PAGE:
Sunday, February 7, 2010

What a Busy Week!

News was popping this week. Here’s a recap of some of the major items that broke.

President Obama’s proposed 2011 budget released on Feb. 1 was not kind to the insurance industry—both life insurers and life settlement companies. For life insurers, a proposal that would target corporate-owned life insurance was one of several that prompted the American Council of Life Insurers, Washington; the Association for Advanced Life Underwriting, Falls Church, Va.; GAMA International, Falls Church, Va.; the National Association of Insurance and Financial Advisors, Falls Church, Va.; and the National Association of Independent Life Brokerage Agencies, Fairfax, Va.

Among the provisions raising consternation are:

--a COLI provision which would treat any material change in a contract as a new contract and in the case of a master contract, the addition of covered lives would be treated as a new contract only for the new lives covered. The proposal would repeal the exception for the pro rata interest expense disallowance rule for contracts covering employees, officers or directors other than 20% owners of a business that is the owner or beneficiary of the contracts. The 10-year estimate on this proposal is $7.8 billion.

--and, a proposal that would cut into a dividends-received deduction which these trade groups say prevents double taxation of corporate earnings and affect variable life and variable annuity products. The reason, they say, is that the DRD is used in accounts that fund these products. The 10-year revenue estimate is $4.3 billion.
Many in the life settlement industry are concerned about a provision in the proposed budget that they feel could place a heavy burden on the life settlement industry and even more critically, raises the possibility of calling into question the non-taxability of certain transfers of life settlements.

The proposal requires settlements of $500,000 in face value be subject to a 1099 requirement rather than a previously discussed $1 million or more. And, there is the possibility that life settlement companies would have to comply before the IRS puts rules into place, according to an industry expert Roger Lorence, a partner with the New York law firm of Sadis Goldberg.

If the guidelines are issued by the IRS on December 1, 2010, which is optimistic, life settlement companies would have to be ready to comply by Jan. 1, 2011. The effective date should be for Jan. 1, 2012, Lorence says.

If life insurers and life settlement companies share common concern over points in the President’s budget, this past week proved that they differ over life settlement securitizations. The ACLI released a policy statement calling for the end to the way to pool life insurance policies and sell pieces to institutional investors. Life settlement companies and the Life Insurance Settlement Association, Orlando, Fla., and the Institutional Life Markets Association, Washington, responded saying that the policy statement was absurd and noting securitization is a commonly used investment structure for pooling and parsing assets, a structure that, in fact, has been used by life insurers.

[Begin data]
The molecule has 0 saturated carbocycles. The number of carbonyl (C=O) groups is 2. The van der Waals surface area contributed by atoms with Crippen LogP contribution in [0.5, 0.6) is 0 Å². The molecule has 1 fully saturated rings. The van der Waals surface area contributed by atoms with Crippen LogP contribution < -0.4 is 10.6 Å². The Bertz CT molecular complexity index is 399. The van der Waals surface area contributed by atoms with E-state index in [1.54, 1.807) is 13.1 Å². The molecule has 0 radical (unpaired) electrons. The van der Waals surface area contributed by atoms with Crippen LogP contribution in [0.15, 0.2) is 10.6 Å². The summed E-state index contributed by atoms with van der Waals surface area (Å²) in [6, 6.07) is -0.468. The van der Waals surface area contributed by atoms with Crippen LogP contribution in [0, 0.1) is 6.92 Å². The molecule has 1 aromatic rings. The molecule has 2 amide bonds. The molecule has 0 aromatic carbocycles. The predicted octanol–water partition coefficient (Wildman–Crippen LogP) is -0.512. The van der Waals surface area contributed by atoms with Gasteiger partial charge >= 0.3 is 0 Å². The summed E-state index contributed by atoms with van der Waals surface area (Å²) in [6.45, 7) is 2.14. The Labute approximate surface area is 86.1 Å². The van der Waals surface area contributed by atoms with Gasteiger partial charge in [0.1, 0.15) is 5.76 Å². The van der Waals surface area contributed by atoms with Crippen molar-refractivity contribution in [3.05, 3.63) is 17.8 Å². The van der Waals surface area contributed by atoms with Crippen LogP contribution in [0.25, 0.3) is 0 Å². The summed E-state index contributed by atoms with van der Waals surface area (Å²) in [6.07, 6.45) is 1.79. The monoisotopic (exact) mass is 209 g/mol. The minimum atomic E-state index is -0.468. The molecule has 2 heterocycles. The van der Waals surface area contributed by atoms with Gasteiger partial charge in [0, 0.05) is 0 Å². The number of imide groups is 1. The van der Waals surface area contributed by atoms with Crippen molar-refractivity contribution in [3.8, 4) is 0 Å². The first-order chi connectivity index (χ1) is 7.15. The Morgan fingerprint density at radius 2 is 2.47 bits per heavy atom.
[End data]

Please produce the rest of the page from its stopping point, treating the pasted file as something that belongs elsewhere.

It was also a busy week for regulators. The California insurance department’s Commissioner Steve Poizner questioned rate increases of Anthem Blue Cross/Blue Shield. He issued a statement asserting that "State law requires that insurers spend at least 70 cents of every dollar of premium on medical care. I have instructed my department to hire an outside actuary to examine their rates line by
line to ensure they are complying with this state law. If we find that their rates are excessive, I will use the full power of my office to bring these rates down.”

And in New York, Insurance Superintendent James Wrynn fined Aetna Health Inc., a health maintenance operation (HMO) $750,000 as part of a settlement for what it says are infractions relating to the administration of the Healthy NY program from April 2007 through January 2009.

Healthy NY is a state-subsidized program designed to assist small business owners in providing their employees and their employees' families with an affordable health insurance alternative. In addition, uninsured sole proprietors and workers whose employers do not provide health insurance may also purchase coverage directly through Healthy NY.

The department says that “Aetna's violations included failure to provide adequate written notice of premium increases, failure to provide terminated members with notice of conversion rights, failure to report important enrollment data, and failure to timely and adequately respond to an Insurance Department request for enrollment data.”

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